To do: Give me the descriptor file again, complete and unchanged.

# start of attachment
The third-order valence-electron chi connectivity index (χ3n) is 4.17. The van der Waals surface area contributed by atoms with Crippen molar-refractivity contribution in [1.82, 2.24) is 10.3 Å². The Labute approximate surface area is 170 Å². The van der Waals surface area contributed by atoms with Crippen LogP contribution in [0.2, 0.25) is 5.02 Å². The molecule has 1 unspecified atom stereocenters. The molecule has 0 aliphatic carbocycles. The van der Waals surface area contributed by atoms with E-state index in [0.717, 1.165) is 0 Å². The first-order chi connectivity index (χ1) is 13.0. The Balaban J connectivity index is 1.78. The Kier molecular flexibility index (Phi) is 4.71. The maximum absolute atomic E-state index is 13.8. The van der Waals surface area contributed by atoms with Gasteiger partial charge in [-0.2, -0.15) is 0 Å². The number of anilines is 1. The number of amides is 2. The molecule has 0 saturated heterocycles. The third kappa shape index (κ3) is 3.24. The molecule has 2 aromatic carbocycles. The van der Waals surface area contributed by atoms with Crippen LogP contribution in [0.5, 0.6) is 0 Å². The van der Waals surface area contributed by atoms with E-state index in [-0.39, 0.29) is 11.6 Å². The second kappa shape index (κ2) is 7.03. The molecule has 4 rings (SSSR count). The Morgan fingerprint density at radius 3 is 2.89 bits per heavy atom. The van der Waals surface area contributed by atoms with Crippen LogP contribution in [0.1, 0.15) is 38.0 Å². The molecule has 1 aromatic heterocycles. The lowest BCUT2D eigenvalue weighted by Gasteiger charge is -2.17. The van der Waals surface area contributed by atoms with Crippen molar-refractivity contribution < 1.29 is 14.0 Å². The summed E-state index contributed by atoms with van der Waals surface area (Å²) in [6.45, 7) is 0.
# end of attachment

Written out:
The third-order valence-electron chi connectivity index (χ3n) is 4.17. The van der Waals surface area contributed by atoms with Crippen molar-refractivity contribution in [1.82, 2.24) is 10.3 Å². The Labute approximate surface area is 170 Å². The van der Waals surface area contributed by atoms with Crippen LogP contribution in [0.2, 0.25) is 5.02 Å². The molecule has 1 unspecified atom stereocenters. The molecule has 0 aliphatic carbocycles. The van der Waals surface area contributed by atoms with E-state index in [0.717, 1.165) is 0 Å². The first-order chi connectivity index (χ1) is 13.0. The Balaban J connectivity index is 1.78. The Kier molecular flexibility index (Phi) is 4.71. The maximum absolute atomic E-state index is 13.8. The van der Waals surface area contributed by atoms with Gasteiger partial charge in [-0.2, -0.15) is 0 Å². The number of anilines is 1. The number of amides is 2. The molecule has 0 saturated heterocycles. The third kappa shape index (κ3) is 3.24. The molecule has 2 aromatic carbocycles. The van der Waals surface area contributed by atoms with Crippen LogP contribution in [0.5, 0.6) is 0 Å². The van der Waals surface area contributed by atoms with E-state index in [-0.39, 0.29) is 11.6 Å². The second kappa shape index (κ2) is 7.03. The molecule has 4 rings (SSSR count). The Morgan fingerprint density at radius 3 is 2.89 bits per heavy atom. The van der Waals surface area contributed by atoms with Crippen LogP contribution in [0.1, 0.15) is 38.0 Å². The molecule has 1 aromatic heterocycles. The lowest BCUT2D eigenvalue weighted by Gasteiger charge is -2.17. The van der Waals surface area contributed by atoms with Crippen molar-refractivity contribution < 1.29 is 14.0 Å². The summed E-state index contributed by atoms with van der Waals surface area (Å²) in [6.45, 7) is 0.